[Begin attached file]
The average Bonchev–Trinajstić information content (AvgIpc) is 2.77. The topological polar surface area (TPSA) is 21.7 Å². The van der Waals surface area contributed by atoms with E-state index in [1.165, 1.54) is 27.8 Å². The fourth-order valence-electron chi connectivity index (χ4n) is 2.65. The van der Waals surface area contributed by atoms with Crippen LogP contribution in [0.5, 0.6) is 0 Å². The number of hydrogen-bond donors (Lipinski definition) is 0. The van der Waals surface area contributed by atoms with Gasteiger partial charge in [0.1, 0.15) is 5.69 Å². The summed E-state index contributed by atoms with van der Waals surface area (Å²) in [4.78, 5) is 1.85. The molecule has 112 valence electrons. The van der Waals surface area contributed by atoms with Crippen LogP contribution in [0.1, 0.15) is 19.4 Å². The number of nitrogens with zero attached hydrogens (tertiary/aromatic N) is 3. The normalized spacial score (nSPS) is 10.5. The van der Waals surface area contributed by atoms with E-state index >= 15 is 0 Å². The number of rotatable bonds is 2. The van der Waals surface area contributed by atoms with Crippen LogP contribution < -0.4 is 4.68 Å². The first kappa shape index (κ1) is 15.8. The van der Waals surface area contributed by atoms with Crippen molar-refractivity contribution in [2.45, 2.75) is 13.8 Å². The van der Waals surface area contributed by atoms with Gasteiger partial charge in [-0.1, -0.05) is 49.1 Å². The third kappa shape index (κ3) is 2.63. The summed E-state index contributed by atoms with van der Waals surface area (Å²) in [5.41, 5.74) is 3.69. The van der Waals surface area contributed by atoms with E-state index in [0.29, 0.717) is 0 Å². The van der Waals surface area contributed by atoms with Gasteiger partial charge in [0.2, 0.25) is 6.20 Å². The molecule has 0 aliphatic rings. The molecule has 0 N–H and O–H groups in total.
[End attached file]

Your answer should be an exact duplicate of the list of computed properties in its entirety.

The average Bonchev–Trinajstić information content (AvgIpc) is 2.77. The topological polar surface area (TPSA) is 21.7 Å². The van der Waals surface area contributed by atoms with E-state index in [1.165, 1.54) is 27.8 Å². The fourth-order valence-electron chi connectivity index (χ4n) is 2.65. The van der Waals surface area contributed by atoms with Crippen LogP contribution in [0.5, 0.6) is 0 Å². The number of hydrogen-bond donors (Lipinski definition) is 0. The van der Waals surface area contributed by atoms with Gasteiger partial charge in [0.1, 0.15) is 5.69 Å². The summed E-state index contributed by atoms with van der Waals surface area (Å²) in [4.78, 5) is 1.85. The molecule has 112 valence electrons. The van der Waals surface area contributed by atoms with Crippen LogP contribution in [0.1, 0.15) is 19.4 Å². The number of nitrogens with zero attached hydrogens (tertiary/aromatic N) is 3. The normalized spacial score (nSPS) is 10.5. The van der Waals surface area contributed by atoms with E-state index >= 15 is 0 Å². The number of rotatable bonds is 2. The van der Waals surface area contributed by atoms with Crippen LogP contribution < -0.4 is 4.68 Å². The first kappa shape index (κ1) is 15.8. The van der Waals surface area contributed by atoms with Crippen molar-refractivity contribution in [2.45, 2.75) is 13.8 Å². The van der Waals surface area contributed by atoms with Gasteiger partial charge in [-0.1, -0.05) is 49.1 Å². The third kappa shape index (κ3) is 2.63. The summed E-state index contributed by atoms with van der Waals surface area (Å²) in [5.41, 5.74) is 3.69. The van der Waals surface area contributed by atoms with E-state index in [0.29, 0.717) is 0 Å². The van der Waals surface area contributed by atoms with Gasteiger partial charge in [0.2, 0.25) is 6.20 Å². The molecule has 0 aliphatic rings. The molecule has 0 N–H and O–H groups in total.